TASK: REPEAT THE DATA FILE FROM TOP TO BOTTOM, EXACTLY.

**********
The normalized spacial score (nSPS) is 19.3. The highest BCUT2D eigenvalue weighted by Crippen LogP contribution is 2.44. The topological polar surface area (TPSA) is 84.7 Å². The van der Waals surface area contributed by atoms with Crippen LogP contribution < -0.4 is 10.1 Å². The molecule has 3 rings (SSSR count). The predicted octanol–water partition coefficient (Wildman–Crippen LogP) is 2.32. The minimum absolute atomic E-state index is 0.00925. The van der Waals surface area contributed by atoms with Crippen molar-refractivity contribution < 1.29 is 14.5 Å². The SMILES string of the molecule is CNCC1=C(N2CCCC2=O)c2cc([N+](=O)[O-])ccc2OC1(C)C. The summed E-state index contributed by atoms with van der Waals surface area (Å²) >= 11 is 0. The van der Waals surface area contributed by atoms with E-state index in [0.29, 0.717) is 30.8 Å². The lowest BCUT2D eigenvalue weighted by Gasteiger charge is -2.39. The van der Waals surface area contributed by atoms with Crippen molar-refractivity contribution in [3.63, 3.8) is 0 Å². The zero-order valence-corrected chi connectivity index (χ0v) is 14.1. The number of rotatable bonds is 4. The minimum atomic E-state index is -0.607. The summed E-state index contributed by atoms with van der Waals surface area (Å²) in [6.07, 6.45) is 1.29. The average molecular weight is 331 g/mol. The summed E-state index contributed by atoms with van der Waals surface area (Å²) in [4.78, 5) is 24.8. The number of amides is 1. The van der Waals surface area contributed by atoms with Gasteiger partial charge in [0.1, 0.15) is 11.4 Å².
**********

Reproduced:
The normalized spacial score (nSPS) is 19.3. The highest BCUT2D eigenvalue weighted by Crippen LogP contribution is 2.44. The topological polar surface area (TPSA) is 84.7 Å². The van der Waals surface area contributed by atoms with Crippen LogP contribution < -0.4 is 10.1 Å². The molecule has 3 rings (SSSR count). The predicted octanol–water partition coefficient (Wildman–Crippen LogP) is 2.32. The minimum absolute atomic E-state index is 0.00925. The van der Waals surface area contributed by atoms with Crippen molar-refractivity contribution < 1.29 is 14.5 Å². The SMILES string of the molecule is CNCC1=C(N2CCCC2=O)c2cc([N+](=O)[O-])ccc2OC1(C)C. The summed E-state index contributed by atoms with van der Waals surface area (Å²) >= 11 is 0. The van der Waals surface area contributed by atoms with E-state index in [0.29, 0.717) is 30.8 Å². The lowest BCUT2D eigenvalue weighted by Gasteiger charge is -2.39. The van der Waals surface area contributed by atoms with Crippen molar-refractivity contribution in [3.63, 3.8) is 0 Å². The zero-order valence-corrected chi connectivity index (χ0v) is 14.1. The number of rotatable bonds is 4. The minimum atomic E-state index is -0.607. The summed E-state index contributed by atoms with van der Waals surface area (Å²) in [6.07, 6.45) is 1.29. The average molecular weight is 331 g/mol. The summed E-state index contributed by atoms with van der Waals surface area (Å²) in [4.78, 5) is 24.8. The number of amides is 1. The van der Waals surface area contributed by atoms with Gasteiger partial charge in [0.1, 0.15) is 11.4 Å².